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A solar eclipse and Pink Moon arrive in April along with other unmissable astronomical events

The mythical Pink Moon of the Native Americans, the first meteor shower of the year and a partial solar eclipse are among the astronomical phenomena of April 2022.


This year, spring came a couple of days earlier. Despite the rush of the season, propelled primarily by the climate crisis, the universe continues its course. Therefore, the astronomical phenomena of April 2022 will arrive on the expected dates and times. Among the most important, are the Pink Moon , the first meteor shower of the year and a partial solar eclipse, which can be seen in all its splendor on the celestial vault.


Here we explain where they can be observed from , what will be the best time to do it and where the names of each one come from.

Pink Moon as seen from Sydney, Australia, in April 2021. / Photo: Steven Saphore/Anadolu Agency via Getty Images


Also known as the Grass Moon, or the Egg Moon, the Pink Moon is the first of the astronomical phenomena of April 2022 . It will appear in all its splendor in the celestial vault of the northern hemisphere on April 16, and will be visible for a couple more days. It receives its name from the ancestral native cultures of the United States, due to the particular coloration with which it is dyed on this night of the year.



It is not that the constitution of the Moon changes. On the contrary, as NASA explains, the changes in its appearance "are usually related to the position it occupies with respect to the Sun and the Earth". Finally, our only natural satellite does not emit light by itself, but reflects it from the central star of the Solar System.


Rain of Lyrids (April 22 and 23)


After several months of meteorite 'drought', the second astronomical phenomenon of April 2022 interrupts the shortage. As is customary at the beginning of spring, the Lyrid Shower is the first meteor shower of each year . Historically, it is the oldest rain on record, says NASA , since they have been observed for 2,700 years.


This set of cometary debris is named after the constellation from which it came, Lyria . In less congested cities with light pollution , the astral formation can be seen during the darkest of nights. This year, the Lyrid meteor shower is expected to start around the 15th , and last until just over the 23rd.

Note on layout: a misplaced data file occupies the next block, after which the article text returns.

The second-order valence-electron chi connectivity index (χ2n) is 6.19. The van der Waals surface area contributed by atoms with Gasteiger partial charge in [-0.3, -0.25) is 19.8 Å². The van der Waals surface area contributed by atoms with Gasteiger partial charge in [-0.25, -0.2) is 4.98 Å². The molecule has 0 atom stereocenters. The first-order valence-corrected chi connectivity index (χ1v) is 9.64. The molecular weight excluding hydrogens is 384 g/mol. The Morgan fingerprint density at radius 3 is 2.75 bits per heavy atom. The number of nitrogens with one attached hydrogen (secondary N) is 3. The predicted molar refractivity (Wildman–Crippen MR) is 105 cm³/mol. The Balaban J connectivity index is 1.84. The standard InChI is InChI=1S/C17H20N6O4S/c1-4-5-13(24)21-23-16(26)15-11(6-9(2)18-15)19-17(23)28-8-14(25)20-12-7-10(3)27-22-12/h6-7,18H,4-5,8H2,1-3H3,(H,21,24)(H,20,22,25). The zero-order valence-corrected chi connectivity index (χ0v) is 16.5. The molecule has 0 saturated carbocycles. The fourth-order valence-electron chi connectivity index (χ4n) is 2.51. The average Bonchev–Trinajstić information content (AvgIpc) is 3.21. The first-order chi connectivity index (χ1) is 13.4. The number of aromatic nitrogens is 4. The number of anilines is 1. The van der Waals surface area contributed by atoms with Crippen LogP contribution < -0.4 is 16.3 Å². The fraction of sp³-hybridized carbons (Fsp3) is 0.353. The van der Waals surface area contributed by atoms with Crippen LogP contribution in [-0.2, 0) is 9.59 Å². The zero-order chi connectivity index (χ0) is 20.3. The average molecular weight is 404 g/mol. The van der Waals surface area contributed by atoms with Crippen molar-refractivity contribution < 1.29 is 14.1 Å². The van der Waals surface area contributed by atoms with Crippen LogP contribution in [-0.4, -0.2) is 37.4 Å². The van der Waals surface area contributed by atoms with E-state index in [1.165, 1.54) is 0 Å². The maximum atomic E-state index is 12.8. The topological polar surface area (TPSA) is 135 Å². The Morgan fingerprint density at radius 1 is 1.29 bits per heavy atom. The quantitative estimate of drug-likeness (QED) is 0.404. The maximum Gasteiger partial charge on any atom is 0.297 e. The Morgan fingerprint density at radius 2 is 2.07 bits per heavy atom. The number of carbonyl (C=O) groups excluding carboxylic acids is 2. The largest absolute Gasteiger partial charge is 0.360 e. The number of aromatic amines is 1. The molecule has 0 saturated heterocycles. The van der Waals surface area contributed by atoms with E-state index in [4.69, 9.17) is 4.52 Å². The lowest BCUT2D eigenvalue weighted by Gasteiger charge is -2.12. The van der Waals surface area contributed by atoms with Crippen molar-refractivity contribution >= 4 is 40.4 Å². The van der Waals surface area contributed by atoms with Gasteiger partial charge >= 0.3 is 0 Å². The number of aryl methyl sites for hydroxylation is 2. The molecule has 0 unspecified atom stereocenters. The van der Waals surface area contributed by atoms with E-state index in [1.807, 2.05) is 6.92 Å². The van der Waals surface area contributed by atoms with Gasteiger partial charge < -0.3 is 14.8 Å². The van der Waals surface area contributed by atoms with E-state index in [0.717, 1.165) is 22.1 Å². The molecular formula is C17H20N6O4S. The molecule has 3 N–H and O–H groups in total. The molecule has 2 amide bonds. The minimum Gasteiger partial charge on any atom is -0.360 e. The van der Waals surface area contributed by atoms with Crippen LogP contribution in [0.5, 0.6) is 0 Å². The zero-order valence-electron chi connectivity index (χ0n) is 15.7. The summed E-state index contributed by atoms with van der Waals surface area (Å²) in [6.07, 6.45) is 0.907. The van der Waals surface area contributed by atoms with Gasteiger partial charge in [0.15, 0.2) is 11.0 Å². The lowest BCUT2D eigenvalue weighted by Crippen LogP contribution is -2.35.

The greatest concentration of these celestial bodies in their passage near the Earth will be seen on the 22nd at night . However, there will be a few still for the following night. It is recommended to start seeing them "at night until moonrise", when they will shine more in the Northern Hemisphere.


Mercury at its greatest eastern elongation (April 29)


In astronomical study, elongation is understood as the angle formed between the  Sun  and a  planet  seen from  Earth. On April 29, Mercury will reach its furthest point from our planet, making it look very far away. "Thus, it will be positioned in the best possible place for observers from mid-northern latitudes," explains National Geographic Spain.


The best strategy to see the planet at this point is to get a high powered telescope. If such a device is obtained, perhaps, it will be possible to perceive the characteristic disc of the planet , illuminated by the sun's rays.


Partial Solar Eclipse (April 30)



The first solar eclipse of 2022 will be visible from the southeastern Pacific and southernmost South America . According to astronomical estimates, the moment of greatest eclipse will be when "the axis of the moon's shadow cone passes closest to the center of the Earth." This corresponds to 4 days before the satellite reaches its apogee , the furthest point from our planet.


This eclipse has been cataloged as 'Saros 119', which describes its periodicity and frequency. Solar eclipses that carry this label can happen up to 5 times a year , although they are not always visible all over the world. This interactive map shows how the astronomical phenomenon will be presented in April 2022.

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